Psychologists think that there are two things happening. One is a PTSD-type loop where our brain replays the trauma again and again, manifesting itself in dreams or panic attacks during the day. But there also appears to be a physiological effect as well as a psychological one. If your readers have ever been at sea for some time and then get off the ship and try to walk on dry land, they know they will look like drunkards. [Laughs] The reason for this is that the inner ear has habituated itself to the motion of the ship. We think the inner ear does something similar in the case of earthquakes, in an attempt to make sense of this strange, jarring movement.

After the Abruzzo quake in Italy, seven seismologists were actually tried and sentenced to six years in jail for failing to predict the disaster. Wouldn’t a similar threat help improve the prediction skills of American seismologists?

[Laughs] The scientific community was uniform in denouncing that action by the Italian government because, right now, earthquakes are impossible to predict. But the question of culpability is an important one. To what degree do we want to hold anyone responsible? Do we want to hold the local meteorologist responsible if he gets the weather forecast wrong? [Laughs]

What scientists say—and I don’t think this is a dodge on their parts—is, “Predicting earthquakes is the Holy Grail; it’s not going to happen in our lifetime. It may never happen.” What we can do is work on early warning systems, where we can at least give people 30 or 90 seconds to make a few quick decisive moves that could well save your life. We have failed to do that. But Mexico has had one in place for years!

There is some evidence that animals can predict earthquakes. Is there any truth to these theories?

All we know right now is anecdotal information because this is so hard to test for. We don’t know where the next earthquake is going to be so we can’t necessarily set up cameras and observe the animals there. So we have to rely on these anecdotal reports, say, of reptiles coming out of the ground prior to a quake. The one thing that was recorded here in the U.S. recently was that in the seconds before an earthquake in Oklahoma huge flocks of birds took flight. Was that coincidence? Related? We can’t draw that correlation yet.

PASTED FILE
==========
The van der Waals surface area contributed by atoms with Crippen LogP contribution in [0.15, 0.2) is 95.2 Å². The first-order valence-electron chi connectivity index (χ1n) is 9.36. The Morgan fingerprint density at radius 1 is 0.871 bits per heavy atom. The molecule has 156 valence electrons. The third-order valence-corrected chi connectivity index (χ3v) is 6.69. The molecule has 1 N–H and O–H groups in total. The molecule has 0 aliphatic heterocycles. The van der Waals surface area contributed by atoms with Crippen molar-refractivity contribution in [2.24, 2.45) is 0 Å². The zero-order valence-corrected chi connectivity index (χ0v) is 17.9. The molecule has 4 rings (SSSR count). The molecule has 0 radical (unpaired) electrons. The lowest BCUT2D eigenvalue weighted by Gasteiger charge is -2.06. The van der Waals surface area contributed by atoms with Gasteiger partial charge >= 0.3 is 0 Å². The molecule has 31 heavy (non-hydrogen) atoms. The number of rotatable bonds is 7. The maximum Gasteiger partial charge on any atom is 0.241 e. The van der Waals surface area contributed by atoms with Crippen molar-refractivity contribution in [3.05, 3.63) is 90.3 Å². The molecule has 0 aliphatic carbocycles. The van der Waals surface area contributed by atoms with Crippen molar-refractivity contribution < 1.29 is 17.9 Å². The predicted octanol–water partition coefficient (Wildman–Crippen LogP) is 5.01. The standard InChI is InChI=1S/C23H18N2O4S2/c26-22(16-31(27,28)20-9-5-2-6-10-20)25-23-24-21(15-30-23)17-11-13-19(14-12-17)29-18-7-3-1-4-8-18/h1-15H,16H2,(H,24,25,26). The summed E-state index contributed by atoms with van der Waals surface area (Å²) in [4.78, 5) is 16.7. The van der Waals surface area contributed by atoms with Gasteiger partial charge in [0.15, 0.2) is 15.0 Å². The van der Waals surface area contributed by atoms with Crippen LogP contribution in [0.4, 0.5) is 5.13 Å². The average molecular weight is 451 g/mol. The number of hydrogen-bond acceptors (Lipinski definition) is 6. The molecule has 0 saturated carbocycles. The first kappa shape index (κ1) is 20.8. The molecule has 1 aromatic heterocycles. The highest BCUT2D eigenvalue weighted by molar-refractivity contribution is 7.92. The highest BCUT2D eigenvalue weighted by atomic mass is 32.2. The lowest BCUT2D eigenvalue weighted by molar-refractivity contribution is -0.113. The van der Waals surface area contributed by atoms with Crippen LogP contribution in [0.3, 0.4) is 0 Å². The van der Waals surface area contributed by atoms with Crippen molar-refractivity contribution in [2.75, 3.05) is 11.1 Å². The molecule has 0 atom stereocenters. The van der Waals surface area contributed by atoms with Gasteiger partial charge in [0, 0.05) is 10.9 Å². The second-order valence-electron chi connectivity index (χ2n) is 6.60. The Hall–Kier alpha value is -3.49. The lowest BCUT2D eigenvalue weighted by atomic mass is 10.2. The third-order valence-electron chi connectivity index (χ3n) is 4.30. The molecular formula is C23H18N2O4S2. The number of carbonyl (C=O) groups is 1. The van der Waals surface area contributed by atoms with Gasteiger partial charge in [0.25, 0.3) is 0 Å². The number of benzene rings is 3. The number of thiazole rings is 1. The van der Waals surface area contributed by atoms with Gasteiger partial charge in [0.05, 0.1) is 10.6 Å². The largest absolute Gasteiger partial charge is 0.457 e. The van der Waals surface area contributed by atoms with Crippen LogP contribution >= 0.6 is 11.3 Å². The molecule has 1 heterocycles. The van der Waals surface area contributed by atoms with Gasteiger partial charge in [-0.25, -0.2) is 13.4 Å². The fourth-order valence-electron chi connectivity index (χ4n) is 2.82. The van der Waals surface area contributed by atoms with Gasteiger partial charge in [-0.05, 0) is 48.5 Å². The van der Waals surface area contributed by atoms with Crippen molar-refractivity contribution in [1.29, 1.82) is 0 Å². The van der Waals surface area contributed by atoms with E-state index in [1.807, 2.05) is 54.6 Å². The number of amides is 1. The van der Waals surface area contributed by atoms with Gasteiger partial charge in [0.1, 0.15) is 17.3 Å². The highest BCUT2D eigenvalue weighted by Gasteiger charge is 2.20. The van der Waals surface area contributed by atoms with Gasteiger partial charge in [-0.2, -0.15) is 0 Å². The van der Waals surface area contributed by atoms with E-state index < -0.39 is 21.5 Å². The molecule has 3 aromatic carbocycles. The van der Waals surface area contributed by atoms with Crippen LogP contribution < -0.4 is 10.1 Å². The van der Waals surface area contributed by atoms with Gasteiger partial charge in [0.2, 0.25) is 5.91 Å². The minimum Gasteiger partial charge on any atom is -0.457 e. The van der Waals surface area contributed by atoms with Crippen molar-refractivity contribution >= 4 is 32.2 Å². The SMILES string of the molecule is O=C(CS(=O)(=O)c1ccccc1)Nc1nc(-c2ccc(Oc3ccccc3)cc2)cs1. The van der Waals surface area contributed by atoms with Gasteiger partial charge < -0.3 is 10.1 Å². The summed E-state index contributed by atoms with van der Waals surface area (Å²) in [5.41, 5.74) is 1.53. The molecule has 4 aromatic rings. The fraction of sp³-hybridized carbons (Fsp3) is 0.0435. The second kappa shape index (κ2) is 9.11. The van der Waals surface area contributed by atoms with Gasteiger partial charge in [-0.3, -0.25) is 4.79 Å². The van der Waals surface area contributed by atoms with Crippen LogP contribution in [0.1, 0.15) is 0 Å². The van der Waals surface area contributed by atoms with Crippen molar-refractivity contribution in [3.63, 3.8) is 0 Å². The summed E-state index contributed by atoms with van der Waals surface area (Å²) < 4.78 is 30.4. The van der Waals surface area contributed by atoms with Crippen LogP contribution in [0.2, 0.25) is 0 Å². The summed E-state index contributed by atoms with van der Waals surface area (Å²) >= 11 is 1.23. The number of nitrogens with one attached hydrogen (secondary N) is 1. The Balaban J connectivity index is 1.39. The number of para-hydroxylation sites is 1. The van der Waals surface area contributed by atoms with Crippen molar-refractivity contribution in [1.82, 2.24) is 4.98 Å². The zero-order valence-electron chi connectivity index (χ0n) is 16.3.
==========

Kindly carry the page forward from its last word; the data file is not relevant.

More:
One of the fascinating new approaches to prediction is the MyQuake app. Tell us how it works—and why it could be an especially good solution for Third World countries.

The USGS desperately wants to have it funded. The reluctance appears to be from Congress. A consortium of universities, in conjunction with the USGS, has been working on some fascinating tools. One is a dense network of seismographs that feed into a mainframe computer, which can take all the information and within nanoseconds understand that an earthquake is starting.

MyQuake is an app where you can get up to date information on what’s happening around the world. What’s fascinating is that our phones can also serve as seismographs. The same technology that knows which way your phone is facing, and whether it should show us an image in portrait or landscape, registers other kinds of movement. Scientists at UC Berkeley are looking to see if they can crowd source that information so that in places where we don’t have a lot of seismographs or measuring instruments, like New York City or Chicago or developing countries like Nepal, we can use smart phones both to record quakes and to send out early warning notices to people.

You traveled all over the U.S. for your research. Did you return home feeling safer?

I do not feel safer in the sense that I had no idea just how much risk regions of this country face on a daily basis when it comes to seismic hazards. We tend to think of this as a West Coast problem but it’s not! It’s a New York, Memphis, Seattle, or Phoenix problem. Nearly every major urban center in this country is at risk of a measurable earthquake.

What I do feel safer about is knowing what I can do as an individual. I hope that is a major take-home message for people who read the book. There are so many things we should be doing as individuals, family members, or communities to minimize this risk: simple things from having a go-bag and an emergency plan amongst the family to larger things like building codes.